You went into the Labour Exchange, they gave you a form with the days of the week on, you put on all your details onto it, and then you put on the days you went to sea and the days you didn’t. And like I was telling you about the Cornish then, because they got to know me by then, they used to wait back till I walked in, they used to say, “You got a pen there? Will you fill mine in for me Peter?” Poor buggers didn’t know how. And they were good fishermen, but they didn’t have that knowledge...

However there was still some hostility towards the divers. They were selling to the local fish merchant, Harvey’s, who exported the catch to France, ‘and robbed us’, as Peter put it. ‘That’s the story of fishing’, he added, ‘and we have to be honest, he was as fair as he could be. There was a lot of prejudice against us, from the ordinary traditional fishermen, and of course he was buying from both sources, and he didn’t want to fall out with anybody’. The divers shared their fishing grounds with the local fishermen. They could only dive when the tides were slack, which was also the same time the fishermen’s marker buoys came up. So when the buoys popped up, the divers went in over the side and the fishermen naturally assumed that the divers were robbing their pots.

During this period, Peter and his fellow divers only had the bad weather money to live off in the winter when the conditions were too rough to dive. They would take a winter let in Mousehole or Penberth and split the rent four-ways. Peter’s formal occupational status shifted when they began claiming their ‘bad weather money’, but the main reason Peter began to find acceptance with the local fishermen was through gaining respect for his expertise, especially in diving hazardous but rich fishing grounds. They had started to find they were getting too old to dive. Using a primitive black and white echo sounder, which was uncommon in Cornwall at that time, they found ‘the right-shaped ground’ where they believed they were likely to find crayfish. Peter’s first fishing boat was called the Olive Branch.

We didn’t have any mechanical aids in those days, and we didn’t have any GPS. We did have a hydraulic winch, but to start with we pulled everything by hand. It hadn’t been done since pre-war. To find the knowledge of it, you had to go around and find the old men who were still alive who’d done it. And now we were accepted.... They realised we weren’t cowboys - that we’d dived in the Longships, we’d dived in the Runnelstone, we’d dived at Pendeen, which were all the vicious holes, but we’d worked the tides out and we were doing it, and had done it. So the old boys started to say well, I don’t see the point in you going down there when you can send a lobster pot to do it. But they started to appreciate the skills that we developed. And they opened up.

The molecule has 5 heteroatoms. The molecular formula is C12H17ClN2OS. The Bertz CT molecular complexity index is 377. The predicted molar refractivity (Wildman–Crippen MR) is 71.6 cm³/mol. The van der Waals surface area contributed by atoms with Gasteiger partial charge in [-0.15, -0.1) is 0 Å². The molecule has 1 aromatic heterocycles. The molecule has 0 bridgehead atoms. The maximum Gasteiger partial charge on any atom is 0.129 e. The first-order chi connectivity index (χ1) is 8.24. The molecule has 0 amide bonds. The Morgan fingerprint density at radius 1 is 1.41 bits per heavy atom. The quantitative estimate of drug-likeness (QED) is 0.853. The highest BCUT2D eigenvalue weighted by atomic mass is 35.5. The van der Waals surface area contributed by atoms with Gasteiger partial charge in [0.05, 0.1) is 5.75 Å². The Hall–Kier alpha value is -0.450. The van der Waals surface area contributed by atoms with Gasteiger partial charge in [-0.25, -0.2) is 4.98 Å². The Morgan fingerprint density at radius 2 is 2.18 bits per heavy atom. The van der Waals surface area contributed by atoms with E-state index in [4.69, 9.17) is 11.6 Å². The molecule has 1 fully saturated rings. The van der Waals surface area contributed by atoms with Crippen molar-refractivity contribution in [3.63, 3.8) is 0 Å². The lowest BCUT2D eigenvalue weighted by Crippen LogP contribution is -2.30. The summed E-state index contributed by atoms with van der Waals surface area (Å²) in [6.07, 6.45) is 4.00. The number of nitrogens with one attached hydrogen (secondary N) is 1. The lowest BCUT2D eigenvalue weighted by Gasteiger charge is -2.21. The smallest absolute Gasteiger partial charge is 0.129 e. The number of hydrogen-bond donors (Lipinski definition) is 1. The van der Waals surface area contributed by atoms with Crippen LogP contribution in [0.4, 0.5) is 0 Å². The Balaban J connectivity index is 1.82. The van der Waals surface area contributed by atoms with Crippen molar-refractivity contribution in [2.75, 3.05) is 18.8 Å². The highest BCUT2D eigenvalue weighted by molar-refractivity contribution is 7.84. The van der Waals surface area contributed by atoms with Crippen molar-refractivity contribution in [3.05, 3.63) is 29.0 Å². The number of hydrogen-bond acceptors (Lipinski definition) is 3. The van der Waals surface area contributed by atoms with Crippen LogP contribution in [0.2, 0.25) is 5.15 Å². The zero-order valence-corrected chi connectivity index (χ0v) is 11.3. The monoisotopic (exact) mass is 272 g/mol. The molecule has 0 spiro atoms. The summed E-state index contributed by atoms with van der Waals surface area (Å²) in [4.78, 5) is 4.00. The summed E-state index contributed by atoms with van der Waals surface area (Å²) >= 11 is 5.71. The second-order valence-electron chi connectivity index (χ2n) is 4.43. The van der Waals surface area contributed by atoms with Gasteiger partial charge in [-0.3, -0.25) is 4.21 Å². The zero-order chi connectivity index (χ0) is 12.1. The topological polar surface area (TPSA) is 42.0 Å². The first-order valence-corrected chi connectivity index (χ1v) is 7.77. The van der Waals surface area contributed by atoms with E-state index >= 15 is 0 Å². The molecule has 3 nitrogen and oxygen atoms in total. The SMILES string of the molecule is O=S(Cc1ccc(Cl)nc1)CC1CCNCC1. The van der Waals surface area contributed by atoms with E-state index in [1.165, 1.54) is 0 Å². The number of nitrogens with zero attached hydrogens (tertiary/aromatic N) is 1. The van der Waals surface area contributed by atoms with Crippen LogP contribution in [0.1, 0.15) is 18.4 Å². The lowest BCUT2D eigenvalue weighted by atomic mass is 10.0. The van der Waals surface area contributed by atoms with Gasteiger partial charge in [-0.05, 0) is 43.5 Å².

The knowledge that Peter and his crew were missing was how to set the crayfish nets – a kind of tangle or ground net, each about five hundred yards long, that lay on the sea bed.

To learn to set them we had to find the old boys. And one of them, who was called Conger Dick, was one of the best there’d ever been. And I went to ask him... and he wouldn’t tell me anything. “I’ll tell you what I will do Peter”. “What’s that?” He said, “I’ve got one tier of nets up in my loft. They’re tarred, they’re old, they’re probably rotten. I’m going to sell them to you for two pound fifty a net. There’s six of them.

And you’ll have everything I ever knew. And I realized he was telling me the truth. So I paid the money, took them home, hung them up and copied them. So that’s where it came from... And the other one was a man down at Penberth called Tommy Thomas.

Well he’d been a young lad when the war broke out, but he’d been out with the netters, out of the cove, he had a bad heart that he came back from the war with, and...

Tommy taught me a lot. When I was diving, we got along... I told you I lived down there... we got along very well. He said, “Don’t talk to me about fish, don’t talk to me about tides. I won’t tell you”. When I turned fisherman, I went and saw him and he said “all right then Peter, what you want to know”. And I asked him about the net setting and the knots and that... Now the joke of it is he died. His son... he didn’t have a son until, it was quite late in life. So when he died his son was twelve. Say ten years after, eight years after... Knock on my door. It’s the son. [Talking low, quietly] “Peter you’re using cray nets are you?” I said “yes”. “Will you show us how to set them?” And I laughed. I said “here’s the connecting link that’s missing between your Dad, cray-nets, and you. Your Dad taught me...” And I took him down to the big fish-loft in Penberth and showed him how to set nets. He ended up the skipper of the lifeboat, and became very successful. He’s called Kenny Thomas.